Referring to FIGS. 2 and 3, in order to increase the roughness factor (hr) chemical, plasma, laser, mechanical or alternate methods of etching are used in embodiments of the invention. For example, in one embodiment the stent 200 is dry etched by sand blasting or plasma etched with argon in order to increase roughness.
Another embodiment focuses the increased roughness factor (hr) at particular struts 280 by a lithography technique of coating the stent 200 with a protective polymer such as ethylene vinyl alcohol. The stent 200 is then selectively treated with a solvent, such as dimethyl sulfoxide (DMSO), dimethyl formamide (DMF), or dimethyl acetamide (DMAc), in strut 280 areas to remove portions of the protective polymer. For example, in one embodiment, a stent end 250 is dipped into the solvent to remove protective polymer from portions of the struts 280 nearer the stent end 250. By removing the protective polymer, these portions of the stent 200 are susceptible to increased roughening following application of an etching process to an exterior of the stent. Thus, once the stent 200 is etched, an increased roughness factor (hr) is present at the stent end 250. However, in an alternate embodiment increasing roughness interior of the stent 1 is avoided in order to promote a flow of blood through the stent.
The roughened strut 220 embodiment shown is viewed in light of its positioning in the stent 200. It can be seen that the roughened strut 220 is found near stent end 250. The roughened strut 220 includes a loading surface 340 which has been roughened as discussed above. The degree of roughening increases moving toward the first portion 360 (nearer the stent end 250) of the roughened strut 220. Alternatively, the loading surface 340 becomes smoother moving toward a second portion 300 (nearer the stent body 251). That is, in view of the stent 200 as a whole, additional surface area (γ), and thus, increased radioactivity upon activation, is found near the stent end 250 due to the roughened strut 220 patterning provided.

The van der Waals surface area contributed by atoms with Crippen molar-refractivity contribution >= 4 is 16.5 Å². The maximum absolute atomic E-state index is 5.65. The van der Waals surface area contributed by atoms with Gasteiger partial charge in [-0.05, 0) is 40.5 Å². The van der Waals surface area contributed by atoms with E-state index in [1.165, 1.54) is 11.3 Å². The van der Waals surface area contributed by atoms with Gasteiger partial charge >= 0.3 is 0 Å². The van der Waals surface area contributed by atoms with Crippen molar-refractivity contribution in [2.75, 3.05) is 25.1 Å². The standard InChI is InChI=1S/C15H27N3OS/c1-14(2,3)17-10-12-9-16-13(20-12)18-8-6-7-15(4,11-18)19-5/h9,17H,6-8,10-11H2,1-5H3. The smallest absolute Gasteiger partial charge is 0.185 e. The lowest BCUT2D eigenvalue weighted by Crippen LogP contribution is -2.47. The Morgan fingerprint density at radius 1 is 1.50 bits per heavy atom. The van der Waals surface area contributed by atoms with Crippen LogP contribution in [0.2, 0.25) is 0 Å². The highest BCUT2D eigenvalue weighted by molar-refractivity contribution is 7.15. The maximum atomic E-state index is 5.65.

Referring to FIGS. 2 and 4, in order to vary surface area (γ) of the stent 200, certain struts 280 are formed as increased thickness struts 230. The increased thickness struts 230 are those in which the radius (r), referred to above, has changed in value throughout a given length (l). Or, in other words, γ″=2πΔrlhr.
As shown in FIG. 4, an embodiment of an increased thickness strut 230 is provided of a given length (l). Moving from a first strut portion 450 of the given length (l) to a second strut portion 400, we see that the radius (Δr) changes as indicated by the change in radius size from r1 to r2 respectively, with r2 indicating an increased radius (i.e. Δr) from that of r1. Therefore, an increased thickness strut 230 provides an alternate manner of varying surface area (γ) throughout a given length (l), and thus allowing for a variable dose concentration (δ) throughout that same length (l). This pattern of surface area (γ) along the given length (l) holds true even in non-linear strut portions 425.
As shown with reference to positioning within the stent 200, the increased thickness strut 230 is shown near opposite stent end 260 of FIG. 1. As a result, increased surface area (γ) and thus, increased radioactivity upon activation, is provided near opposite stent end 260.
In a method of manufacturing the stent 200, including struts 280, the stent 200 is laser cut from, for example, a stainless steel tube. The laser cutting process is run according to an automated process to form a particular stent configuration. In order to increase or vary a radius (r) in portions of particular struts 280, the automated process is programmed to cut a strut 280 of increasing radius (r), for example, near opposite stent end 260. In this manner, an increased thickness strut 230 is provided.
Referring to FIGS. 4 and 5, a cross section taken from the line 5—5 of FIG. 4 is shown as FIG. 5. In addition to a greater amount of loading surface 340 generally, the increased thickness strut 230 of FIG. 4 includes increased size indentations 435. As shown in the embodiment of FIG. 5, the increased size indentations 435 have been cut into the loading surface 340 with a laser during manufacture to provide additional loading surface 340 at the interior of the increased size indentations 435 by providing additional interior surface with the increased size indentations 435.